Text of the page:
Oil prices tumble amid surging United States crude inventories

Daniel Fowler
June 8, 2019

On Wednesday, Brent and WTI hit their lowest levels since mid-January at $59.45 and $50.60, respectively, after US crude production hit a new record high and stockpiles hit their highest since July 2017.

US crude stocks rose unexpectedly last week, while gasoline and distillate inventories built more than expected, industry group the American Petroleum Institute said on Tuesday.

Oil remained bearish on Thursday morning in Asia as the USA reported record inventories, while demand continues to be threatened by economic slowdown and trade disputes.

Oil prices steadied on Thursday after falling to near 5-month lows in the previous session, but sentiment remained weak as markets are under pressure from rising USA supply and a stalling economy.

In particular, WTI plunged over 20 percent from its April peak to hit the lowest level since January, thus sliding into bear-market territory.

Prices had been near flat most of the session as sentiment remained dim on fresh signs of a stalling global economy and ongoing concerns about USA crude supply growth.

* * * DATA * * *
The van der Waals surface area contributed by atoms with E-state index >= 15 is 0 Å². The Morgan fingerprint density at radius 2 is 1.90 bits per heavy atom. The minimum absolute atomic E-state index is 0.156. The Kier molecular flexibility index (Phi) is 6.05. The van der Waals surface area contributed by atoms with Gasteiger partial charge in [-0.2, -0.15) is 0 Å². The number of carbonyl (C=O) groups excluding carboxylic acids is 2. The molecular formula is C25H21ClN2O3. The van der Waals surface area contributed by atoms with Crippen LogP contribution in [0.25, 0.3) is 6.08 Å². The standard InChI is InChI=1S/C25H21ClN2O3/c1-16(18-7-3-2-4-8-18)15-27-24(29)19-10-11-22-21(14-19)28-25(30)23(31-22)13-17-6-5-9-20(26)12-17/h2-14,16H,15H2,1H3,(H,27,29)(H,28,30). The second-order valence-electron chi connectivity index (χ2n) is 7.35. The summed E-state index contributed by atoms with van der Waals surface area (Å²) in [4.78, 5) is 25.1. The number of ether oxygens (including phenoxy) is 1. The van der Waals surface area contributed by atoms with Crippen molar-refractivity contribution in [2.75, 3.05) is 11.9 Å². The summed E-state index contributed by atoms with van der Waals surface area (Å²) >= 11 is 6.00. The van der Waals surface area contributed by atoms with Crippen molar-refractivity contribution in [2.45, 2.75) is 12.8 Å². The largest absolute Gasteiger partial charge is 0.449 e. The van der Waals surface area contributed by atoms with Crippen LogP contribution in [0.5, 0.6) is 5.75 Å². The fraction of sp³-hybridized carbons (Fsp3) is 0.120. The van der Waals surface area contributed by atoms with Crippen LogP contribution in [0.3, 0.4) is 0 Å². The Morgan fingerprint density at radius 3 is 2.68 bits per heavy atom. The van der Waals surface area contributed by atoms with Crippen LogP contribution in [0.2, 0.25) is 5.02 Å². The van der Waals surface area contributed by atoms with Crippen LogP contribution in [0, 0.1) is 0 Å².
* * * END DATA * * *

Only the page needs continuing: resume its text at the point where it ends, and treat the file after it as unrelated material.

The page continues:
On Wednesday, Brent and WTI sank to their lowest levels since mid-January at $59.45 and $50.60 respectively, after USA crude production hit a new record-high and stockpiles climbed to their highest since July 2017.

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The U.S. West Texas Intermediate crude futures were trading at $58.46 per barrel at 0641 GMT. Mr Barkindo said that the OPEC are committed to keeping oil markets balanced beyond this year and beyond.

Therefore, the bank held that the high compliance of OPEC+ to supply cut and USA sanctions that lowered production in Venezuela and Iran would lead to a faster drop in global oil supply than weaker demand over the last six month.

The Middle East-dominated producer club of the Organization of the Petroleum Exporting Countries (OPEC) as well as some non-affiliated producers including Russian Federation, known as OPEC+, have been withholding oil supply since the start of the year to prop up the market.

Morgan Stanley dropped its forecast for increased in oil demand for 2019 from 1.2 million barrel per day to 1.0 million barrel per day, and cut its Brent price forecast for the second half of 2019 to $65-$70 per barrel, from $75-$80.

"Demand is weakening much more rapidly than we had expected".

The severe downturn in a matter of weeks comes as oil traders fret over slowing global growth that the Trump administration's unresolved trade disputes with China and Mexico have only exacerbated.

Members of the OPEC+ group are set to discuss whether to extend their supply curbs further later this month.

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